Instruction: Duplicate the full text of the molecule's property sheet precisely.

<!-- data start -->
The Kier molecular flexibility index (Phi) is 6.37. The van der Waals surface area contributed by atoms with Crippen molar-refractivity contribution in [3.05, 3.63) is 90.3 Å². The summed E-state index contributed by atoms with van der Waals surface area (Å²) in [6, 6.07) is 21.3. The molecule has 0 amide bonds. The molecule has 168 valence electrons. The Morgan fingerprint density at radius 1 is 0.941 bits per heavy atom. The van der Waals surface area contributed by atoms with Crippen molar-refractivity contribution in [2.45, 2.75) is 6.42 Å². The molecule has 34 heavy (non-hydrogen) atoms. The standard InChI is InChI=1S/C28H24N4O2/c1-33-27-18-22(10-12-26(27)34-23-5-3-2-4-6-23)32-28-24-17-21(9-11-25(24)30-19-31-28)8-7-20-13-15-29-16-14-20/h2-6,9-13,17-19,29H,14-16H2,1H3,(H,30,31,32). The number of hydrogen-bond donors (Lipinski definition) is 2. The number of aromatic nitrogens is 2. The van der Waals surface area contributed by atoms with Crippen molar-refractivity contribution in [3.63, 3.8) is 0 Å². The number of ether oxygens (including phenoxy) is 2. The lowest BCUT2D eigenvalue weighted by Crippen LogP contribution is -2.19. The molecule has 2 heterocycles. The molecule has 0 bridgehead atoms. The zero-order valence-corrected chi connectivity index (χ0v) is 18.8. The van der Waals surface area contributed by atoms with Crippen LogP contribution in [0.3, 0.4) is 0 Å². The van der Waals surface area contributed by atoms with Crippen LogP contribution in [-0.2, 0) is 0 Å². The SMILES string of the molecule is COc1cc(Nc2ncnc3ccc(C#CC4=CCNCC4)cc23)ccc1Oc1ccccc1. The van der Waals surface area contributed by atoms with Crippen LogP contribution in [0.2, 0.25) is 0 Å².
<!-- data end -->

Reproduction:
The Kier molecular flexibility index (Phi) is 6.37. The van der Waals surface area contributed by atoms with Crippen molar-refractivity contribution in [3.05, 3.63) is 90.3 Å². The summed E-state index contributed by atoms with van der Waals surface area (Å²) in [6, 6.07) is 21.3. The molecule has 0 amide bonds. The molecule has 168 valence electrons. The Morgan fingerprint density at radius 1 is 0.941 bits per heavy atom. The van der Waals surface area contributed by atoms with Crippen molar-refractivity contribution in [2.45, 2.75) is 6.42 Å². The molecule has 34 heavy (non-hydrogen) atoms. The standard InChI is InChI=1S/C28H24N4O2/c1-33-27-18-22(10-12-26(27)34-23-5-3-2-4-6-23)32-28-24-17-21(9-11-25(24)30-19-31-28)8-7-20-13-15-29-16-14-20/h2-6,9-13,17-19,29H,14-16H2,1H3,(H,30,31,32). The number of hydrogen-bond donors (Lipinski definition) is 2. The number of aromatic nitrogens is 2. The van der Waals surface area contributed by atoms with Crippen molar-refractivity contribution in [3.63, 3.8) is 0 Å². The number of ether oxygens (including phenoxy) is 2. The lowest BCUT2D eigenvalue weighted by Crippen LogP contribution is -2.19. The molecule has 2 heterocycles. The molecule has 0 bridgehead atoms. The zero-order valence-corrected chi connectivity index (χ0v) is 18.8. The van der Waals surface area contributed by atoms with Crippen LogP contribution in [0.3, 0.4) is 0 Å². The van der Waals surface area contributed by atoms with Crippen LogP contribution in [-0.2, 0) is 0 Å². The SMILES string of the molecule is COc1cc(Nc2ncnc3ccc(C#CC4=CCNCC4)cc23)ccc1Oc1ccccc1. The van der Waals surface area contributed by atoms with Crippen LogP contribution in [0.2, 0.25) is 0 Å².